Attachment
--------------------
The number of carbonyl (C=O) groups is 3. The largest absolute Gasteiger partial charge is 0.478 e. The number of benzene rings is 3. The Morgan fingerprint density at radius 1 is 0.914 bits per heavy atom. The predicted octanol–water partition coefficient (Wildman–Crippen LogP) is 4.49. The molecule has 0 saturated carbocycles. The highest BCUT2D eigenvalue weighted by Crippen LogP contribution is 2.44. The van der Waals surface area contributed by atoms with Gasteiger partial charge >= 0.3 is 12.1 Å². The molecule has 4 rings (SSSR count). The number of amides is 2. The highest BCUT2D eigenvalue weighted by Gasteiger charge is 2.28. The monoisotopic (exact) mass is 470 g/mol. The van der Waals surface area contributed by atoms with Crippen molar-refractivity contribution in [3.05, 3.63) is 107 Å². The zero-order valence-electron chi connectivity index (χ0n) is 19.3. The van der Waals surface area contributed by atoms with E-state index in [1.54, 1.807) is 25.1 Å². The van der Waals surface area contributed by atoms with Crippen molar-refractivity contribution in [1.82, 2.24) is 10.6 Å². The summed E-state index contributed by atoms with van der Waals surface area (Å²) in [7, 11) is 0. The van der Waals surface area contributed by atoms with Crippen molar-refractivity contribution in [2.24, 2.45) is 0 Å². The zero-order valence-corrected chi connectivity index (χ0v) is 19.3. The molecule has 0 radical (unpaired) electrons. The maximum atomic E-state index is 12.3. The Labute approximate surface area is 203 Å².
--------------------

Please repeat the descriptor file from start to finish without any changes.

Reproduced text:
The number of carbonyl (C=O) groups is 3. The largest absolute Gasteiger partial charge is 0.478 e. The number of benzene rings is 3. The Morgan fingerprint density at radius 1 is 0.914 bits per heavy atom. The predicted octanol–water partition coefficient (Wildman–Crippen LogP) is 4.49. The molecule has 0 saturated carbocycles. The highest BCUT2D eigenvalue weighted by Crippen LogP contribution is 2.44. The van der Waals surface area contributed by atoms with Gasteiger partial charge >= 0.3 is 12.1 Å². The molecule has 4 rings (SSSR count). The number of amides is 2. The highest BCUT2D eigenvalue weighted by Gasteiger charge is 2.28. The monoisotopic (exact) mass is 470 g/mol. The van der Waals surface area contributed by atoms with Crippen molar-refractivity contribution in [3.05, 3.63) is 107 Å². The zero-order valence-electron chi connectivity index (χ0n) is 19.3. The van der Waals surface area contributed by atoms with E-state index in [1.54, 1.807) is 25.1 Å². The van der Waals surface area contributed by atoms with Crippen molar-refractivity contribution in [1.82, 2.24) is 10.6 Å². The summed E-state index contributed by atoms with van der Waals surface area (Å²) in [7, 11) is 0. The van der Waals surface area contributed by atoms with Crippen molar-refractivity contribution in [2.24, 2.45) is 0 Å². The zero-order valence-corrected chi connectivity index (χ0v) is 19.3. The molecule has 0 radical (unpaired) electrons. The maximum atomic E-state index is 12.3. The Labute approximate surface area is 203 Å².